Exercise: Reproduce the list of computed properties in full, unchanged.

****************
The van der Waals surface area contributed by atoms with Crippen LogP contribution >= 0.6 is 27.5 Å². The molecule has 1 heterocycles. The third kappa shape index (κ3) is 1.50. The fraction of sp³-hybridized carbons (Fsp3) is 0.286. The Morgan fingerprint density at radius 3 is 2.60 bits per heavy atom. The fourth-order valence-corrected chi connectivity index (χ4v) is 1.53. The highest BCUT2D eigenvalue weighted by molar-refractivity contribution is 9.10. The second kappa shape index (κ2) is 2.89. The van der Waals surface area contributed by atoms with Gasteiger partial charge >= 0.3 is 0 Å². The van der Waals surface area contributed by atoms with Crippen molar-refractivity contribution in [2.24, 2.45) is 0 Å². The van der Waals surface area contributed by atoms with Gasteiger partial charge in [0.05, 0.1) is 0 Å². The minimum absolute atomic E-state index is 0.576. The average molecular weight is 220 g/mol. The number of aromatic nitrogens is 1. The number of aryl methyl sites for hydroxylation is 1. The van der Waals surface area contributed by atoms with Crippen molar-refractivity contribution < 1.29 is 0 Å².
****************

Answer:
The van der Waals surface area contributed by atoms with Crippen LogP contribution >= 0.6 is 27.5 Å². The molecule has 1 heterocycles. The third kappa shape index (κ3) is 1.50. The fraction of sp³-hybridized carbons (Fsp3) is 0.286. The Morgan fingerprint density at radius 3 is 2.60 bits per heavy atom. The fourth-order valence-corrected chi connectivity index (χ4v) is 1.53. The highest BCUT2D eigenvalue weighted by molar-refractivity contribution is 9.10. The second kappa shape index (κ2) is 2.89. The van der Waals surface area contributed by atoms with Gasteiger partial charge >= 0.3 is 0 Å². The van der Waals surface area contributed by atoms with Crippen molar-refractivity contribution in [2.24, 2.45) is 0 Å². The van der Waals surface area contributed by atoms with Gasteiger partial charge in [0.05, 0.1) is 0 Å². The minimum absolute atomic E-state index is 0.576. The average molecular weight is 220 g/mol. The number of aromatic nitrogens is 1. The number of aryl methyl sites for hydroxylation is 1. The van der Waals surface area contributed by atoms with Crippen molar-refractivity contribution < 1.29 is 0 Å².